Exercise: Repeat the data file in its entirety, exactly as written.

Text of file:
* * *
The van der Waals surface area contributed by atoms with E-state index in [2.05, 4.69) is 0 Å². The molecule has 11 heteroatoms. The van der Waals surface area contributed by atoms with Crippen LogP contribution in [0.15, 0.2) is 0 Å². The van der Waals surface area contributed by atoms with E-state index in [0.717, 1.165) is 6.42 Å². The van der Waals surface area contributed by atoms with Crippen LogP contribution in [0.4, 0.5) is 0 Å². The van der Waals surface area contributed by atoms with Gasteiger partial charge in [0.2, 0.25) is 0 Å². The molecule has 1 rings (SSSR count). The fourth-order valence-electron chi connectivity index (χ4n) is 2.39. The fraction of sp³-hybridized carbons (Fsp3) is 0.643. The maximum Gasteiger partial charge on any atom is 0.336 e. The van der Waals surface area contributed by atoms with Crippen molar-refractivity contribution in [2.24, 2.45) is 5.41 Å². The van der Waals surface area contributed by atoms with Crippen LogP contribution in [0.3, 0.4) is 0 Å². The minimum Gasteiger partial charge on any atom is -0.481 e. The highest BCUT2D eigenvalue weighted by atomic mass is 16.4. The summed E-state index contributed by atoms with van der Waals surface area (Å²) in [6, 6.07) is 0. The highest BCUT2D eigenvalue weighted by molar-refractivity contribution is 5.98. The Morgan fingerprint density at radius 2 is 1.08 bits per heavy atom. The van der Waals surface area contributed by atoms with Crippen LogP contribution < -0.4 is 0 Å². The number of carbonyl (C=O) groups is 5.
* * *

The van der Waals surface area contributed by atoms with E-state index in [2.05, 4.69) is 0 Å². The molecule has 11 heteroatoms. The van der Waals surface area contributed by atoms with Crippen LogP contribution in [0.15, 0.2) is 0 Å². The van der Waals surface area contributed by atoms with E-state index in [0.717, 1.165) is 6.42 Å². The van der Waals surface area contributed by atoms with Crippen LogP contribution in [0.4, 0.5) is 0 Å². The van der Waals surface area contributed by atoms with Gasteiger partial charge in [0.2, 0.25) is 0 Å². The molecule has 1 rings (SSSR count). The fourth-order valence-electron chi connectivity index (χ4n) is 2.39. The fraction of sp³-hybridized carbons (Fsp3) is 0.643. The maximum Gasteiger partial charge on any atom is 0.336 e. The van der Waals surface area contributed by atoms with Crippen molar-refractivity contribution in [2.24, 2.45) is 5.41 Å². The van der Waals surface area contributed by atoms with Crippen LogP contribution in [0.3, 0.4) is 0 Å². The minimum Gasteiger partial charge on any atom is -0.481 e. The highest BCUT2D eigenvalue weighted by atomic mass is 16.4. The summed E-state index contributed by atoms with van der Waals surface area (Å²) in [6, 6.07) is 0. The highest BCUT2D eigenvalue weighted by molar-refractivity contribution is 5.98. The Morgan fingerprint density at radius 2 is 1.08 bits per heavy atom. The van der Waals surface area contributed by atoms with Crippen LogP contribution < -0.4 is 0 Å². The number of carbonyl (C=O) groups is 5.